Full Version: Role of hunting in military training.
You're currently viewing a stripped down version of our content. View the full version with proper formatting.
According to ancient military writers like Polybius and Xenophon, hunting is extremely useful in military training. But the modern researchers (like the authors in Cambridge Ancient Military History) think that this point of view only reflected Greek aristocratic ethos and that hunting do not help much in preparing to war in ancient times. Which point of view is true?
At least it is directly connected with throwing a javelin accurately in a moving target,or using a bow. Given that boars and bears and even lions were popular targets,avoiding a fast moving animal with more strenth than you would resemble a weapon perhaps. And most importantly it would make a man more steady in dangerous situations. One more usage may had been that some times hunters went armoured like in war. Running,hiding,exercising hard with your panoply on is on itself a great aid.
Perhaps it wasn't much of an aid in a pitched mass fight,but war is not only tightly packed men who offer their body free to an enemy spear. Obviously Spartans gave great importance in being able to survive alone or to be able to hide.So it must have had some relation to ancient war. Not to mention that a hunter has to be capable of finding traces of animals(could be men) and finding their way in unknown land.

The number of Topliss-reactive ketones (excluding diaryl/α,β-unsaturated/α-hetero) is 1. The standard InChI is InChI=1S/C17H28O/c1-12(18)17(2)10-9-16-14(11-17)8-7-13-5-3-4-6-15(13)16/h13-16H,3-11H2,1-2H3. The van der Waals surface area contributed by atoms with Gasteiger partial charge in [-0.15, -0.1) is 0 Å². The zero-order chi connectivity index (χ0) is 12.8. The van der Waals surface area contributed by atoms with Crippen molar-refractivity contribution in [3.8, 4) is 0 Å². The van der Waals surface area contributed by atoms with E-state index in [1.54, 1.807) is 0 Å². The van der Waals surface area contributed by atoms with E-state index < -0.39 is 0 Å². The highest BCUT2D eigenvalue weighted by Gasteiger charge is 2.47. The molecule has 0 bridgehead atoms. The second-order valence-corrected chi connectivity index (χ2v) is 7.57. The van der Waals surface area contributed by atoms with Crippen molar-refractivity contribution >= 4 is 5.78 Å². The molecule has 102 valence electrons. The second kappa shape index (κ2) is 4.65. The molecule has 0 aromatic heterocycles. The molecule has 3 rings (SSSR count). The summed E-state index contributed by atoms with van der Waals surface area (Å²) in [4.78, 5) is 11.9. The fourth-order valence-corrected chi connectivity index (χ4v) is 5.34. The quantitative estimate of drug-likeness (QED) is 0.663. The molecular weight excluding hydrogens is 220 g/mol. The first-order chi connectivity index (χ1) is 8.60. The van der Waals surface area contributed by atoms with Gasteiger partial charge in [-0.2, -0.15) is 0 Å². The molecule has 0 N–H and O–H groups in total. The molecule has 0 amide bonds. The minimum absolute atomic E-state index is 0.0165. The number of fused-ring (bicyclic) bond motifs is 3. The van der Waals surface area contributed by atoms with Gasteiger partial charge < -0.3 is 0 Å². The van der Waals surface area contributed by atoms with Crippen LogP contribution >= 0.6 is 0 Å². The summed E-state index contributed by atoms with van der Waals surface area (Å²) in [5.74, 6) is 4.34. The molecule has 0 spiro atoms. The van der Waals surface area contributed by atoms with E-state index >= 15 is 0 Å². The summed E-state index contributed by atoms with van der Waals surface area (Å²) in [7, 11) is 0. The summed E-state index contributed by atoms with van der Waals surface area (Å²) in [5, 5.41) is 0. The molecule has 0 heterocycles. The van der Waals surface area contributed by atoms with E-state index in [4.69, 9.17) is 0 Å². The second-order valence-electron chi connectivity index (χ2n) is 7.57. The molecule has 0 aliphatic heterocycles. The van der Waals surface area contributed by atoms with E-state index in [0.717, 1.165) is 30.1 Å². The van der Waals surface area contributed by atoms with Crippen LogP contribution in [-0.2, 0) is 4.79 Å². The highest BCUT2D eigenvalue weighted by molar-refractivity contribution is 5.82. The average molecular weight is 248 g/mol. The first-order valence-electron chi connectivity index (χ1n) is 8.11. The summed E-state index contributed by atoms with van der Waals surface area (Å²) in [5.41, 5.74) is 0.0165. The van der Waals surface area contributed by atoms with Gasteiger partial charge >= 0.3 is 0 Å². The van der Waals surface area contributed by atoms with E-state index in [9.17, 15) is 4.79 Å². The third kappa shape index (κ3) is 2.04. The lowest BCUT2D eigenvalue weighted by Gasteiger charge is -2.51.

I suppose it is unecessary to mention all the ways hunting mounted can benefit fighting as cavalry.
They are both true. Hunting is usually the pastime of aristocrats in agrarian societies, but the benfit to military training is undeniable. The way in which hunting trained men differs by the culture and type of hunting. Surely the first thing boy destined to be a Rhodian or Balaeric mercenary killed with his sling was a rabbit. Among horse cultures, game drives have obvious parallels to military formations. The Greeks hunted primarily by driving game into nets. This required marching through rough terrain, stalking and tracking as well as coordinated pursuit- often spending multiple days in the field. All of this hardened men to the rigors of warfare. The comeraderie should not be underrated as well. Spartans in particular prized this form of training.

Perhaps a less tangible, but no less important advantage was that men experienced what it is to kill a large animal after the excitement of a chase with their blood pounding in their ears and to feel their own mortality in the case of boar or bear hunting. This is something you do not get from strangling a chicken or slicing a goat- the mind-set that you are a predator not a herder.

My guess is that those who deny its benefits have never hunted.
The 6th-c. AD military treatise of the emperor Maurikios (Strategicon) amply describes the use of hunting both as training and as logistical tool.

The 4th-c. AD mosaics in the villa of Piazza Armerina show two large mosaics (the 'big hunt' and the 'small hunt') of military engaged in hunting activities using both spears and shields (but no armour).